Mood Stabilizers during Pregnancy: Clinical Updates
Based on current data of in utero exposure to mood stabilizers, valproic acid (Depakene, Depakote, and others) and carbamazepine (Tegretol and others) present the greatest risk for adverse long-term neurobehavioral outcomes, whereas lithium and lamotrigine (Lamictal and others) so far appear to be safe. Antipsychotics have not been adequately studied.
Ongoing Treatment for BDD
Of patients with body dysmorphic disorder who respond to initial treatment with selective serotonin reuptake inhibitors (SSRIs), those who are continued on SSRI treatment for 6 months show greater improvement and longer time to relapse than those switched to placebo.
FDA Removes Black Box Warning for Smoking Cessation Drugs Varenicline and Bupropion; Low Levels of Brain-Derived Neurotrophic Factor Decrease Depressed Patients Response to Chemotherapy
Antihypertensives and the Risk of Mood Disorders
In a Scottish retrospective study, patients who took angiotensin antagonist antihypertensive medications had a lower risk of being admitted to the hospital for a mood disorder than those who did not.
About Alan J. Gelenberg, M.D.
Alan J. Gelenberg, M.D. is a Professor Emeritus at the University of Arizona and has chaired Departments of Psychiatry at Arizona and Penn State. He has also been on the faculty of Harvard Medical School, MIT, and the University of Wisconsin. He is Editor-in-Chief of the Journal of Clinical Psychiatry, the field's most widely read peer-reviewed journal, and founding author of Biological Therapies in Psychiatry Newsletter.
Dr. Gelenberg has been lead author of manuscripts in the Lancet, New England Journal of Medicine, and Journal of the AMA and has published over 280 scientific articles, editorials, and book chapters. He chaired the American Psychiatric Association's (APA) workgroup on Treatment Guidelines for Major Depressive Disorder, 3rd edition, was on a joint APA/AMA taskforce on similar guidelines for primary care and a committee to advise the U.S. Centers for Disease Control about depression. He helped create the ASEX scale to monitor sexual side effects of antidepressants and electronic versions of suicide-assessment instruments.
Often a guest lecturer and visiting professor throughout the world, Dr. Gelenberg has sat on National Institute of Mental Health committees, is a Distinguished Life Fellow of the APA, former chair of its Committee on Research on Psychiatric Treatments, past President of the West Coast College of Biological Psychiatry, fellow of the American College of Neuropsychopharmacology, and member of the American College of Psychiatrists. He is on the Council of the Central Pennsylvania Psychiatric Society, Boards of Directors of the American Society of Clinical Psychopharmacology and the Pennsylvania Psychiatric Institute, Professional Advisory Council of the Neuroleptic Malignant Syndrome Information Service, Scientific Advisory Board of the Depression and Bipolar Support Alliance, and NCDEU Steering Committee. He chairs the Data and Safety Monitoring Board of the NIMH study Treating Depression and Insomnia (TRIAD). Consistently listed in The Best Doctors in America and America's Top Doctors, he received an Exemplary Psychiatrist Award of the National Alliance for the Mentally Ill and two teaching awards at the University of Arizona. He has mentored numerous researchers, many of whom are now highly productive scientists.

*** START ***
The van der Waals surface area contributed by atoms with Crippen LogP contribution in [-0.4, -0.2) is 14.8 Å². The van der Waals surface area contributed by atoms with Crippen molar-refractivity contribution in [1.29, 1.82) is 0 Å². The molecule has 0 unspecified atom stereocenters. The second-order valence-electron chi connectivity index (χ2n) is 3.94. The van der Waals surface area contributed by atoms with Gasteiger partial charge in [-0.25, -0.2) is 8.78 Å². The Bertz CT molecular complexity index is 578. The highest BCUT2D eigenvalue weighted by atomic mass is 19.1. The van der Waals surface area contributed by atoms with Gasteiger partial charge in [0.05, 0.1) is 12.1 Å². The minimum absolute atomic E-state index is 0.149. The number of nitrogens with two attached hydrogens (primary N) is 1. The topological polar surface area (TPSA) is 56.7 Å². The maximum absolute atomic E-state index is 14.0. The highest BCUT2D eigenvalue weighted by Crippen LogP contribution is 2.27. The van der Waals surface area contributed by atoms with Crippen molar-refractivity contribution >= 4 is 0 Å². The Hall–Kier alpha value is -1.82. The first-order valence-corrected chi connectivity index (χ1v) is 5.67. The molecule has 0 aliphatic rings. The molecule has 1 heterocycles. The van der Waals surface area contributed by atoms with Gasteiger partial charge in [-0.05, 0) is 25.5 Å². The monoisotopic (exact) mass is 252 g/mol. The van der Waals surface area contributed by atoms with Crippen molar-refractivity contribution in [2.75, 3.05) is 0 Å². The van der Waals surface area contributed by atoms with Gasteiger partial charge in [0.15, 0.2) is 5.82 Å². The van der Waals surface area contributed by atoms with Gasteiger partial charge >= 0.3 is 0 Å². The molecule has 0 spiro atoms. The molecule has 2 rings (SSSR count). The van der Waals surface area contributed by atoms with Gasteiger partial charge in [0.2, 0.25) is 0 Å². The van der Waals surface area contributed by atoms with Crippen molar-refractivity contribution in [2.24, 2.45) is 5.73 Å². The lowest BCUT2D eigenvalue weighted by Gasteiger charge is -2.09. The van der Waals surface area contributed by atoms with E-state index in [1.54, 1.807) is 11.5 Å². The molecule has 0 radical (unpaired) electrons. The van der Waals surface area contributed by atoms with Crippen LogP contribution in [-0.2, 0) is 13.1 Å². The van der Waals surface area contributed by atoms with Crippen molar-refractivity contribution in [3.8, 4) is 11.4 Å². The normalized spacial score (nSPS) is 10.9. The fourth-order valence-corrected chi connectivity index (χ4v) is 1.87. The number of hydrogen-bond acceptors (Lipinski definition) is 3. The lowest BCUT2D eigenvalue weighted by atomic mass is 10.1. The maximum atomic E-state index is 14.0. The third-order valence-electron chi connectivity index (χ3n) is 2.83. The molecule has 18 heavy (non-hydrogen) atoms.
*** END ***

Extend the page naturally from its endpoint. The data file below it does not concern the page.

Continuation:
A native of Philadelphia, Alan Gelenberg received an A.B. from Columbia University and M.D. from the University of Pennsylvania. After a year's internship in internal medicine at Presbyterian-University of Pennsylvania Medical Center, he was a resident in psychiatry at the Massachusetts General Hospital. For six years he was a commissioned officer in the U.S. Army Reserves. Dr. Gelenberg's wife was the first woman TV news anchor in Arizona, on the air for 34 years, and a candidate for the U.S. Congress. Between them, the Gelenbergs have five children.
If you have a question for Dr. Gelenberg, you can send him an email at firstname.lastname@example.org.